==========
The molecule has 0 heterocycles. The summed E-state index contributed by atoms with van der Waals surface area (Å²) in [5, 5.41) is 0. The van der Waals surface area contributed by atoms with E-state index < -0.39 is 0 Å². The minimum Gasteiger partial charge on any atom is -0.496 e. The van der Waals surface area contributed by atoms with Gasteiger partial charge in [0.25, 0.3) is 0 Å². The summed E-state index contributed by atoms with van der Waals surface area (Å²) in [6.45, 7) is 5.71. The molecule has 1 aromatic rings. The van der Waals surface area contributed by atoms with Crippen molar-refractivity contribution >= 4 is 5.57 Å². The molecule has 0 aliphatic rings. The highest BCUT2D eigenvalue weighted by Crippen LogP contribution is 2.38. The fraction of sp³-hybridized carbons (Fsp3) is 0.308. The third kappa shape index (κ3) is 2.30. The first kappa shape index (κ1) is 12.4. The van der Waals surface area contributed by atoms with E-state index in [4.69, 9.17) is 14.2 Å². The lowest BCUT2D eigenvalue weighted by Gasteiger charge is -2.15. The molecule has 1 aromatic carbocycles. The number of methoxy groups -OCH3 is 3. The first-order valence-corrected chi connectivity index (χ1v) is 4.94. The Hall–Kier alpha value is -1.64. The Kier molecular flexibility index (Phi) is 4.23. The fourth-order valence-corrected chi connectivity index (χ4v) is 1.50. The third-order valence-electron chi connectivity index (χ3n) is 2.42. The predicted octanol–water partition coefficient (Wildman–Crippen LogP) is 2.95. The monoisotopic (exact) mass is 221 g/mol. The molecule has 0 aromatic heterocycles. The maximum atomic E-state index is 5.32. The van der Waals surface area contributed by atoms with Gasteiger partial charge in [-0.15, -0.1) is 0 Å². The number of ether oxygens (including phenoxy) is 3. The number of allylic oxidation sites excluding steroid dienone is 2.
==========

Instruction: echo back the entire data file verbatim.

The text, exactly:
The molecule has 0 heterocycles. The summed E-state index contributed by atoms with van der Waals surface area (Å²) in [5, 5.41) is 0. The van der Waals surface area contributed by atoms with E-state index < -0.39 is 0 Å². The minimum Gasteiger partial charge on any atom is -0.496 e. The van der Waals surface area contributed by atoms with Gasteiger partial charge in [0.25, 0.3) is 0 Å². The summed E-state index contributed by atoms with van der Waals surface area (Å²) in [6.45, 7) is 5.71. The molecule has 1 aromatic rings. The van der Waals surface area contributed by atoms with Crippen molar-refractivity contribution >= 4 is 5.57 Å². The molecule has 0 aliphatic rings. The highest BCUT2D eigenvalue weighted by Crippen LogP contribution is 2.38. The fraction of sp³-hybridized carbons (Fsp3) is 0.308. The third kappa shape index (κ3) is 2.30. The first kappa shape index (κ1) is 12.4. The van der Waals surface area contributed by atoms with E-state index in [4.69, 9.17) is 14.2 Å². The lowest BCUT2D eigenvalue weighted by Gasteiger charge is -2.15. The molecule has 1 aromatic carbocycles. The number of methoxy groups -OCH3 is 3. The first-order valence-corrected chi connectivity index (χ1v) is 4.94. The Hall–Kier alpha value is -1.64. The Kier molecular flexibility index (Phi) is 4.23. The fourth-order valence-corrected chi connectivity index (χ4v) is 1.50. The third-order valence-electron chi connectivity index (χ3n) is 2.42. The predicted octanol–water partition coefficient (Wildman–Crippen LogP) is 2.95. The monoisotopic (exact) mass is 221 g/mol. The molecule has 0 aromatic heterocycles. The maximum atomic E-state index is 5.32. The van der Waals surface area contributed by atoms with Gasteiger partial charge in [-0.15, -0.1) is 0 Å². The number of ether oxygens (including phenoxy) is 3. The number of allylic oxidation sites excluding steroid dienone is 2.